[Image: Roman Temple]
[Image: The Colosseum]

Society for the Promotion of Roman Studies

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Projects

Roman World Website for Schools

The Schools Sub-committee of the Society has proposed a fund-raising appeal to set up a new website for pupils in the second or third years of Secondary education who are studying Latin or Roman civilisation. The website will differ from the many other websites offered by scholars and amateurs by being composed by teachers with the purpose of teaching and learning in mind. Therefore each section will deal with an aspect of the Roman world and treat it in ways which will promote engagement for the pupil and particular learning opportunities. We hope that the site will reflect the spread and influence of the Romans across the Mediterranean and beyond, something which most websites currently do not, and use rarely-seen images from the resources of the Roman Society. In short, it is intended to be both scholarly and accessible. The British Museum has kindly offered its support in the use of images and assistance for this venture. For an example of a website which performs similar functions for pupils of a younger age group, see www.ancientgreece.co.uk which will be, in effect, its elder sister site.

Members of the Roman Society have watched disconsolately as the provision of the teaching of Latin in our secondary schools has been undermined. The decision of the Universities to remove the subject as a matriculation requirement in the 1960s, the introduction of the National Curriculum in 1988, and the importance attached by the government to vocational subjects and by schools to league tables have all conspired against teachers being able to offer and pupils being able to take Latin.

However, recent events seem to show a brighter picture. The decline in the number of entries for Latin GCSE seems to have been arrested; numbers for Latin A level are increasing; Classical Civilisation at GCSE and A level are increasing; Ancient History at A level is rising rapidly, and is being introduced for the first time at GCSE. Minimus continues to stir interest at Primary level in Latin and the Roman world; the Cambridge Latin Course continues to attract pupils from all abilities with its multifarious digital resources; the Welsh Joint Education Committee (WJEC) will introduce a new Latin examination for September 2009; the Schools Sub-committee has awarded grants of tens of thousands of pounds over the last six years to schools of every type which want to set up Latin courses from scratch.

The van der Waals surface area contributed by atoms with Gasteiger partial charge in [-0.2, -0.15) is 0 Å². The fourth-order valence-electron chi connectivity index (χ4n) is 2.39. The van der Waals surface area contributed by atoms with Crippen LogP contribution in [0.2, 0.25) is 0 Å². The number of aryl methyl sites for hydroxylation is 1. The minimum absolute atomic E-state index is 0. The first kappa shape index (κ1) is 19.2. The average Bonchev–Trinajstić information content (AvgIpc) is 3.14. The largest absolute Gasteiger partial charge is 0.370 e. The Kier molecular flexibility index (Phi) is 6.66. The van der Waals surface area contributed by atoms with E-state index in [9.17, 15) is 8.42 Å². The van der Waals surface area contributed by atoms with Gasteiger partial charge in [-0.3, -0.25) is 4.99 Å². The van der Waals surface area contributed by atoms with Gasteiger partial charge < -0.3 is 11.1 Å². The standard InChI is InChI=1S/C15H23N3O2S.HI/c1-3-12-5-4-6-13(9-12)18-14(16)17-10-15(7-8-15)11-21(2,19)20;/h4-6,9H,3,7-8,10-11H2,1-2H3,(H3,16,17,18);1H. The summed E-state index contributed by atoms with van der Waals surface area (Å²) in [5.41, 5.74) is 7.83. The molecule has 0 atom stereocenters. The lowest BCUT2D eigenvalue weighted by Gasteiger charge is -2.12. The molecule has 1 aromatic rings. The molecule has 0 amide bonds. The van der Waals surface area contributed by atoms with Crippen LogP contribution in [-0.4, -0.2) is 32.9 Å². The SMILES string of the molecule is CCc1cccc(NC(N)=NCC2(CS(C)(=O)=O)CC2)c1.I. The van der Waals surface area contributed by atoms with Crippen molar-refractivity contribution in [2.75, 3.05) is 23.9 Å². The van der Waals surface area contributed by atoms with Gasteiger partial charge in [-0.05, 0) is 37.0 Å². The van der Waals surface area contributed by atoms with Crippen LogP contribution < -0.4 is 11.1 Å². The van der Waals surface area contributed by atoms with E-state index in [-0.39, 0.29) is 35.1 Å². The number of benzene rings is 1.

It is to support the scholars of the future that the Roman Society should provide resources for the pupils of today.  Such a website, combining the authority of the Roman Society and the British Museum and utilising the skills of practising teachers, should become a very valuable resource and should be something which the Roman Society should be providing.

Please send your donation (and gift aid declaration) with the appeal form to the Roman Society (Centenary Schools Appeal), Senate House, Malet Street, London WC1E 7HU.

 Mr Steven Hunt
Chair, Schools Committee

Imago

The Society holds an extensive collection of over 5,000 slides of buildings, monuments, mosaics and sculptures from across the Roman world - from the Antonine Wall in the west to Palmyra in the east, and from the Republic to Late Antiquity. These slides have been donated over many years and they can be borrowed by members of the Society to support teaching in schools and universities. However, slides are seen as somewhat ‘old-fashioned’ in the 21st century and recent years have witnessed a decline in donations and lending requests. Therefore, to commemorate the Roman Society's centenary, and to provide a fitting legacy for the next 100 years, the Society plans to digitise its slide collection and make this comprehensive and extremely useful resource available via the new website. Members will be able to search for images of Roman monuments and antiquities based on location, type or date, which can then be downloaded in a variety of resolutions and formats. The aim is to launch the image bank at the official centenary celebrations in June 2010, by which time we should have found a more memorable name to represent the Roman Society’s slide collection in the digital age (suggestions welcome!).

Dr Peter Guest
Chair, Archaeology Committee